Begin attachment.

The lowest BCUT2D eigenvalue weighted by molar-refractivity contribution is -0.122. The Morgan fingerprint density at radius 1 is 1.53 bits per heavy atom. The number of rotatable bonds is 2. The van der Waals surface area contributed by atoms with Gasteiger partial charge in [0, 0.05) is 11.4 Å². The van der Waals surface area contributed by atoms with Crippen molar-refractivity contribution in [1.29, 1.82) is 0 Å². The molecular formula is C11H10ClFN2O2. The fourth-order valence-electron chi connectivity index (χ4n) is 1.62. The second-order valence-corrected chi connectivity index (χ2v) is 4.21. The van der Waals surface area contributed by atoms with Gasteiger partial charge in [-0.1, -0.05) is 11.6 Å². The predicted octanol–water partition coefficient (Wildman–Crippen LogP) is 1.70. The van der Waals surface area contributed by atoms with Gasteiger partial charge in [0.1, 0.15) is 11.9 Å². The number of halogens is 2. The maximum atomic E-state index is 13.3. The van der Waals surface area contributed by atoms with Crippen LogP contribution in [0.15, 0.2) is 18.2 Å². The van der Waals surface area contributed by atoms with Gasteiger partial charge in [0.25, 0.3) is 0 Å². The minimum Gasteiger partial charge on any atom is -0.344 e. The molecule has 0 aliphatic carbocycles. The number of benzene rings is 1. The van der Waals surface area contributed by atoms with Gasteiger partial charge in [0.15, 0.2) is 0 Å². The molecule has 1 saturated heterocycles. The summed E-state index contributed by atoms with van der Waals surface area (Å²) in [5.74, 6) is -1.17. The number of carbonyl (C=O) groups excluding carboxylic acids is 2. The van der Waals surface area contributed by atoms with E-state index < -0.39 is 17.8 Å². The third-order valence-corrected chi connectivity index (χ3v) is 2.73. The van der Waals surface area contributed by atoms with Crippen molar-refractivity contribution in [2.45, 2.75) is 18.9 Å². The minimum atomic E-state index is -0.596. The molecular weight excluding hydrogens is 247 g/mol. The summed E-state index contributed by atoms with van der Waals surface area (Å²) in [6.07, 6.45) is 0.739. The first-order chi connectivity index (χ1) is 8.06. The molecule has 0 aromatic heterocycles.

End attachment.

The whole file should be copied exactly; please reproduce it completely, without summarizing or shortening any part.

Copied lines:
The lowest BCUT2D eigenvalue weighted by molar-refractivity contribution is -0.122. The Morgan fingerprint density at radius 1 is 1.53 bits per heavy atom. The number of rotatable bonds is 2. The van der Waals surface area contributed by atoms with Gasteiger partial charge in [0, 0.05) is 11.4 Å². The van der Waals surface area contributed by atoms with Crippen molar-refractivity contribution in [1.29, 1.82) is 0 Å². The molecular formula is C11H10ClFN2O2. The fourth-order valence-electron chi connectivity index (χ4n) is 1.62. The second-order valence-corrected chi connectivity index (χ2v) is 4.21. The van der Waals surface area contributed by atoms with Gasteiger partial charge in [-0.1, -0.05) is 11.6 Å². The predicted octanol–water partition coefficient (Wildman–Crippen LogP) is 1.70. The van der Waals surface area contributed by atoms with Gasteiger partial charge in [0.1, 0.15) is 11.9 Å². The number of halogens is 2. The maximum atomic E-state index is 13.3. The van der Waals surface area contributed by atoms with Crippen LogP contribution in [0.15, 0.2) is 18.2 Å². The van der Waals surface area contributed by atoms with Gasteiger partial charge in [0.25, 0.3) is 0 Å². The minimum Gasteiger partial charge on any atom is -0.344 e. The molecule has 0 aliphatic carbocycles. The number of benzene rings is 1. The van der Waals surface area contributed by atoms with Gasteiger partial charge in [0.15, 0.2) is 0 Å². The molecule has 1 saturated heterocycles. The summed E-state index contributed by atoms with van der Waals surface area (Å²) in [5.74, 6) is -1.17. The number of carbonyl (C=O) groups excluding carboxylic acids is 2. The van der Waals surface area contributed by atoms with E-state index < -0.39 is 17.8 Å². The third-order valence-corrected chi connectivity index (χ3v) is 2.73. The van der Waals surface area contributed by atoms with Crippen molar-refractivity contribution in [2.45, 2.75) is 18.9 Å². The minimum atomic E-state index is -0.596. The molecular weight excluding hydrogens is 247 g/mol. The summed E-state index contributed by atoms with van der Waals surface area (Å²) in [6.07, 6.45) is 0.739. The first-order chi connectivity index (χ1) is 8.06. The molecule has 0 aromatic heterocycles.